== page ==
At the Center for Women & Wealth we are continually sharing the stories of inspiring women. As important as it is to highlight the female leaders, entrepreneurs and changemakers of tomorrow, it’s vital that we take the time to remember those who broke barriers years, decades, even centuries ago. To celebrate Women's History Month, we are sharing the stories of 13 women who broke barriers and made it possible for us to be where we are today.
In honor of Women’s History Month, the Center for Women & Wealth is celebrating 13 women who were pioneers in the financial services and business fields. These women, ranging from the 1780s to the present day, overcame obstacles to break barriers, and this month we recognize their courage, intelligence and tenacity.
- Abigail Adams (1780): The second first lady of the United States, Adams was also the first documented female investor in the United States.
- Victoria and Tennessee Woodhull (1870): The Woodhull sisters opened their own firm, Woodhull, Claflin & Co., in 1870, making them the first female stockbrokers on Wall Street. Victoria Woodhull was also the first woman to run for president in 1872.
- Hetty Green (Late 1800s): Green was the first female “tycoon” and was also known as the “Witch of Wall Street.” When she died in 1916, she had an estimated net worth of between $2.2 billion and $4.4 billion in 2017 dollars, making her the richest woman in the world at the time.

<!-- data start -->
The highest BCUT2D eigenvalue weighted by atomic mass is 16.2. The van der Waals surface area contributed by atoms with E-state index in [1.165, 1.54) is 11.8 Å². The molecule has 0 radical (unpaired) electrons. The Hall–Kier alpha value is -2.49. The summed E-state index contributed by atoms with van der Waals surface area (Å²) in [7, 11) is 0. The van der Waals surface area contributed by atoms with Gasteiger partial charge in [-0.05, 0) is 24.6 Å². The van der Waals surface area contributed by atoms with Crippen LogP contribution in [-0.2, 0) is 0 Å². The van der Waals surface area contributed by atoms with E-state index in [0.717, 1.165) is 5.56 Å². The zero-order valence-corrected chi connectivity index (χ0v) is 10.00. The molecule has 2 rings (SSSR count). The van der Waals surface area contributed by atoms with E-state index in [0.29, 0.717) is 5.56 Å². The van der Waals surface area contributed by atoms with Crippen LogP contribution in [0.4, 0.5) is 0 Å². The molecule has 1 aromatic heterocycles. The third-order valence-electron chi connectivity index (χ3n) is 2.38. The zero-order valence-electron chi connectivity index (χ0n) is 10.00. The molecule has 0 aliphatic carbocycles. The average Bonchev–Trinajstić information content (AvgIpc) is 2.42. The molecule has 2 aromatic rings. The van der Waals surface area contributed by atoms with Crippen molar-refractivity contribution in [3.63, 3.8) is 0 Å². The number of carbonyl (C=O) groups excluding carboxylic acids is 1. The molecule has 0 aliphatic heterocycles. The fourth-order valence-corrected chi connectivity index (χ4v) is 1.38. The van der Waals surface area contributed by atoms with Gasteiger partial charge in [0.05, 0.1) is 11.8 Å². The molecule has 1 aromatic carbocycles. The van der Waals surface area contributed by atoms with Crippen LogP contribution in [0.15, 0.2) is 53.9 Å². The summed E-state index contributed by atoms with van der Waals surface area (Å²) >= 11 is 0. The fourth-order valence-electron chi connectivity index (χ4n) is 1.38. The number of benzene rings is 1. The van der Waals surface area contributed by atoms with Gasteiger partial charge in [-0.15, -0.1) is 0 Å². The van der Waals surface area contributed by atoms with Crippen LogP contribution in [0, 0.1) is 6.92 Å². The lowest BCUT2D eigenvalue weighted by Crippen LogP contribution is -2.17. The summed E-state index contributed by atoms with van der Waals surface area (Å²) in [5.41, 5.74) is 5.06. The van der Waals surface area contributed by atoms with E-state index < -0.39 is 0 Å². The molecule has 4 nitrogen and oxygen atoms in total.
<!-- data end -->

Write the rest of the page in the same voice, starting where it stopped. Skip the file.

- Maggie L. Walker (1903): Walker was the first black female bank president to charter a bank in the United States. The bank she founded was the United States’ longest continually run black-owned bank. Disabled later in life, Walker served as an example for not only women, but also the disabled community.
- Madam C.J. Walker (1910): Walker was not only the first female self-made millionaire in the United States – she is also one of the most successful black business owners ever.
- Mary Roebling (1937): As the first woman to head a major American bank and recognized as the “banker in high heels,” Roebling brought Trenton Trust Company’ assets from $17 million to $1.3 billion until retiring as chairman of the board in 1984.
- Margaret Ogden (1942): Ogden was promoted to analyst at Scudder Stevens & Clark (SSC) when the U.S. entered World War II. She remained as an aerospace analyst at SSC until she retired, making her reportedly the first female analyst on Wall Street.
- Muriel Siebert (1967): Known as the “First Woman of Finance,” Siebert became the first woman to own a seat on the New York Stock Exchange (NYSE) in 1967 and was the first woman to head one of the NYSE’s member firms
- Rosemary McFadden (1984): McFadden became the first woman president of a U.S. stock exchange when she was named president and chief executive officer in 1984 of the New York Mercantile Exchange (NYME).
- Christine Lagarde (2011): In 2007, Christine Lagarde became the first woman to hold the post of finance and economy minister of a G7 country. In July 2011, she became the first woman to serve as a managing director of the International Monetary Fund.
- Janet Yellen (2014): Yellen is not only the first woman to serve as chair of the Federal Reserve, but also the first Democratic nominee to run the Fed since Paul Volcker in 1979.
- Kamala Harris (2021): In 2011, Harris was appointed attorney general of California, making her the first woman to hold this position. In 2021, she made history again when she was inaugurated as the first woman vice president of the U.S.
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